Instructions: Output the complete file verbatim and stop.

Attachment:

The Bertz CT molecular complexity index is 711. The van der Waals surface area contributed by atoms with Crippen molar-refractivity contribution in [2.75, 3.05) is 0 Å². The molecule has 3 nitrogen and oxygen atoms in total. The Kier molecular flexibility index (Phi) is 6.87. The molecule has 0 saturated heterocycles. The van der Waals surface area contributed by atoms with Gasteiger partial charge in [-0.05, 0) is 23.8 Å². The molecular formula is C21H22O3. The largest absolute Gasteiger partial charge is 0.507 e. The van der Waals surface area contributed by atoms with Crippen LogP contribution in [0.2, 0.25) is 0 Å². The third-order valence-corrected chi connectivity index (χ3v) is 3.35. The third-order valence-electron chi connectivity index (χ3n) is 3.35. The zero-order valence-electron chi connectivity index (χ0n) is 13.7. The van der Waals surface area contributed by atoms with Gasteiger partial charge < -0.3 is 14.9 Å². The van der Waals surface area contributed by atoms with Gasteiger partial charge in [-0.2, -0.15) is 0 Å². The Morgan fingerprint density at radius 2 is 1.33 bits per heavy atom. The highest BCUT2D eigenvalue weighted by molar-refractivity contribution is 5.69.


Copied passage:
The Bertz CT molecular complexity index is 711. The van der Waals surface area contributed by atoms with Crippen molar-refractivity contribution in [2.75, 3.05) is 0 Å². The molecule has 3 nitrogen and oxygen atoms in total. The Kier molecular flexibility index (Phi) is 6.87. The molecule has 0 saturated heterocycles. The van der Waals surface area contributed by atoms with Gasteiger partial charge in [-0.05, 0) is 23.8 Å². The molecular formula is C21H22O3. The largest absolute Gasteiger partial charge is 0.507 e. The van der Waals surface area contributed by atoms with Crippen LogP contribution in [0.2, 0.25) is 0 Å². The third-order valence-corrected chi connectivity index (χ3v) is 3.35. The third-order valence-electron chi connectivity index (χ3n) is 3.35. The zero-order valence-electron chi connectivity index (χ0n) is 13.7. The van der Waals surface area contributed by atoms with Gasteiger partial charge < -0.3 is 14.9 Å². The van der Waals surface area contributed by atoms with Gasteiger partial charge in [-0.2, -0.15) is 0 Å². The Morgan fingerprint density at radius 2 is 1.33 bits per heavy atom. The highest BCUT2D eigenvalue weighted by molar-refractivity contribution is 5.69.